In February 2013, a workshop was jointly organized by WHO-EMRO and University of Washington's Department of Global Health to develop the skills of a pool of experienced researchers from EMR to be able to conduct modelled health economic evaluations with application to NCDs-related interventions. This second workshop planned to build further research capacities in the area of health economic evaluation and engage with the previously trained researchers to advance their ongoing studies. The workshop focused on sharing up-to-date developments in economic evaluation techniques and regional and international country applications. The workshop also discussed a plan of action to assist individual member states in adopting and implementing economic evaluation techniques. The workshop was conducted by DCP staff members Rachel Nugent, Carol Levin, Stephane Verguet, and Elizabeth Brouwer.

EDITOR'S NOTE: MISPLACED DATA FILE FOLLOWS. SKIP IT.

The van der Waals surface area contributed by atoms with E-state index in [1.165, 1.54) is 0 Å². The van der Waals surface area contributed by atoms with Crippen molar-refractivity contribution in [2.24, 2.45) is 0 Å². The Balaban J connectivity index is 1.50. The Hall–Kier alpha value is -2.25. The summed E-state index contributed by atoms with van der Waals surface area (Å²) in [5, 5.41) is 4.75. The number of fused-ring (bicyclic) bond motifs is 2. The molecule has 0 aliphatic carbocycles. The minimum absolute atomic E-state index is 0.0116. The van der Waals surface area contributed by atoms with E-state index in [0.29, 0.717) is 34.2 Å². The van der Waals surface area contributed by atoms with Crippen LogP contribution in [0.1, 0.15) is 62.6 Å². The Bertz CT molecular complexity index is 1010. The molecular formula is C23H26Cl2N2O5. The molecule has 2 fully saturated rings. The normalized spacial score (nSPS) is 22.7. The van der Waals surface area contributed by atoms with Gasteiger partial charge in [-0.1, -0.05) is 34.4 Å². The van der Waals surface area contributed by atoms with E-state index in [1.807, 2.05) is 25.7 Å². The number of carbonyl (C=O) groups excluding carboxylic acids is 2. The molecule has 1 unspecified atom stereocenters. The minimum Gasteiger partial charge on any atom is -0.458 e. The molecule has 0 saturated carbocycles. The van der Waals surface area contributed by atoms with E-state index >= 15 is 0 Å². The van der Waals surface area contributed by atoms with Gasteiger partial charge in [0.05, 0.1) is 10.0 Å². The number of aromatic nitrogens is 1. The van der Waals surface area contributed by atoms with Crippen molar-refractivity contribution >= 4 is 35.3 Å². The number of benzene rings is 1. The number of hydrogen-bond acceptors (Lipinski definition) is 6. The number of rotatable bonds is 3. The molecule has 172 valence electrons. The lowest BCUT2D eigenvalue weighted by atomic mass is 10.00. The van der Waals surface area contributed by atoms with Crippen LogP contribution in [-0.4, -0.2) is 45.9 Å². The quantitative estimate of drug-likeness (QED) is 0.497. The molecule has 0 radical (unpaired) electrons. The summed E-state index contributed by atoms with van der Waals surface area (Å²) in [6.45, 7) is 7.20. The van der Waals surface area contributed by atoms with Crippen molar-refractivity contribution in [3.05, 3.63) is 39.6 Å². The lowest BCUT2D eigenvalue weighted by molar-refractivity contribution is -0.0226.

WHO-EMRO Health Economist Awad Mataria played an integral role in co-organizing the workshop, gathering some of the region's top health policy stakeholders. He also presented on research policy and development, universal health coverage and financing, and provided an overview of cost-effectiveness analysis concepts. Melanie Bertram, DCP3 author and WHO Technical Officer, presented WHO-CHOICE, which is a series of tools developed by WHO to undertake cost-effectiveness analysis for priority setting.
The workshop was conducted in two well-integrated parts: an advanced course on Cost-Effectiveness Analysis methods with application to NCD topics, and an introduction to the purpose and methods of Extended Cost-Effectiveness Analysis (ECEA). The Workshop is jointly organized by the “Health Economics and Financing” unit of the Department of Health System Development and the “Noncommunicable Diseases” unit of the Department of Noncommunicable Diseases and Mental Health at WHO-EMRO, in collaboration with the DCP team. Read more
Disease Control Priorities, Third Edition will summarize and synthesize evidence of the effectiveness of global health interventions and provide comparative economic evaluation of policies to implement those interventions. Click here to learn more about the project.